Finnish citizens have been signing a petition proposing a parliament vote which could relax current copyright laws.
The petition is hosted by Open Ministry, a non-profit organisation founded in Helsinki in March 2012 that allows Finnish citizens to propose legislation for the parliament to vote on. Any legislation that receives 50,000 signatures (or about 1 percent of the Finnish population) in a six-month period will go to a vote.
Street artist Sampsa proposed the bill, called ‘To make sense of the Copyright Act’, last November.
The petition calls for changes to the 2005 ‘Lex Karpela’ update to Finnish copyright law.
Copyright has been a hot topic in Finland for the last 12 months. In one particularly controversial case, a 9-year-old girl’s Winnie the Pooh laptop was seized and her father fined €600 after she downloaded one song using a peer-to-peer network.
The group Common Sense in Copyright, which is linked to Sampsa, organised the bill’s online campaign. It says in a statement on its website: “There is widespread agreement that the Finnish copyright law is too strict and allows for excessive infringements of privacy and penalties.”
‘To make sense of the Copyright Act’ proposes several changes to the current copyright law, including implementing the fair use doctrine and allowing the possibility for artists to challenge the actions of organisations acting on their behalf.
The bill also suggests that individual downloading of copyright-protected material should be a misdemeanour and not a crime.
At the time of writing, five days after the petition opened, 23 percent of the required 50,000 signatures have been collected.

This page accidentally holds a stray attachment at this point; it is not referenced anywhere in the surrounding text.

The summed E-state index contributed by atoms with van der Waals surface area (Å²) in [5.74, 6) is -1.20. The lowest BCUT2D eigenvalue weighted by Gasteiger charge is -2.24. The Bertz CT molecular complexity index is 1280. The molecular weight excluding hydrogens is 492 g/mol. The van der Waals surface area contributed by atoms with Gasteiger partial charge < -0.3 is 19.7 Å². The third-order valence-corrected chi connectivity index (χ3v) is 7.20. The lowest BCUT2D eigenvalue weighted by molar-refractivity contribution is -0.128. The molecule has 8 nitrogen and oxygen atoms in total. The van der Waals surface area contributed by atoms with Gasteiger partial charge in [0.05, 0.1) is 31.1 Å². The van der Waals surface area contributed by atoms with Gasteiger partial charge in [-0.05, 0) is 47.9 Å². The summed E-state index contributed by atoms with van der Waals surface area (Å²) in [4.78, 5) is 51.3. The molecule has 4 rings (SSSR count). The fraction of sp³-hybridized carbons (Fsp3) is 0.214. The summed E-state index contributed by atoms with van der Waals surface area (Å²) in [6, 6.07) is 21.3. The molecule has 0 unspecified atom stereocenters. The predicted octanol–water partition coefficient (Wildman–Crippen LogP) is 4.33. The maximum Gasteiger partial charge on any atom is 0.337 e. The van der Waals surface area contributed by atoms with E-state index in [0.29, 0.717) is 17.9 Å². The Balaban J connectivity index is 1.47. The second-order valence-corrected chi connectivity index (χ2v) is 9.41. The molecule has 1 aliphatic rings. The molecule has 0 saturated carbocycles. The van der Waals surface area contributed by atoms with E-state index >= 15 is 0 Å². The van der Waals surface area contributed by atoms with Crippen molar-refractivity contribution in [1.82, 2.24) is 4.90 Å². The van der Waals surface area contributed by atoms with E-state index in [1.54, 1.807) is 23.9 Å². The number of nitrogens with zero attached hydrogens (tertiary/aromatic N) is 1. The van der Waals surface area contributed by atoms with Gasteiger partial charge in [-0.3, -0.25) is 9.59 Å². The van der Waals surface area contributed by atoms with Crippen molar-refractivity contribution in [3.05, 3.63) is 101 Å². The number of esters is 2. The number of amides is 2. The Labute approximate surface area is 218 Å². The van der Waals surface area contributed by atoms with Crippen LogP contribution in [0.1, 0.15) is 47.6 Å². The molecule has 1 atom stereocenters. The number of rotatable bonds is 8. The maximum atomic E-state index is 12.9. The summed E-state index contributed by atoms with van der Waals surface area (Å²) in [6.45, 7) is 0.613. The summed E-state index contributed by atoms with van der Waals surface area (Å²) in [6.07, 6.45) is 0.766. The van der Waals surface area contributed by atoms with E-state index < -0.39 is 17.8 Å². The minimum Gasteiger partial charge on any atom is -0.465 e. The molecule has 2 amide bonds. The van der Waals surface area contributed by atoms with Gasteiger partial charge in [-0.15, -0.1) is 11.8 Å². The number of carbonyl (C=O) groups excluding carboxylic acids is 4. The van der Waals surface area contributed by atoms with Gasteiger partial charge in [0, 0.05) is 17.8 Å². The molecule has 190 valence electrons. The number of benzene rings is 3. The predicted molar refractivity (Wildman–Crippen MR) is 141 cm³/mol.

Of all the proposed bills on the Open Ministry site, which includes prohibiting sales of energy drinks to under-16s and stopping the farming of animals for their furs, the copyright law change has the most support, and is one of the most discussed.
Jan Lindberg, partner at Magnusson in Helsinki, said: “The proposal is rather understandable and of course we need to evaluate … the remedies proportioned to the actual infringing acts.
“Copyright collecting societies are targeting individual citizens nowadays much more than in the past - partly perhaps due to the fact that it is difficult … to catch parties involved in organized crime and piracy.”
He said that the Open Ministry campaign raises public awareness of the issue, though adds that there have been similar attempts to change Finnish copyright law in the recent past - for example 2009’s proposal by minister Stefan Wallin - which have not resulted in any amendments.
Lindberg continued: “In my view this is to a large extent due to the fact that the interest groups share somewhat different interests (eg corporations like Nokia as opposed to a single artist), and therefore also different views as to how the copyright act should be modified.
“Therefore, I highly doubt that the proposal will reach its aims while stating at the same time that we warmly welcome discussion on these topics and we agree that in many cases there is room for improvement and even a need to consider overall reform of the system.”
This article was first published on 28 January 2013 in World IP Review
crowdsourcing, Open Ministry, Finnish Copyright Act, Lex Karpela, petition, Sampsa, Common Sense in Copyright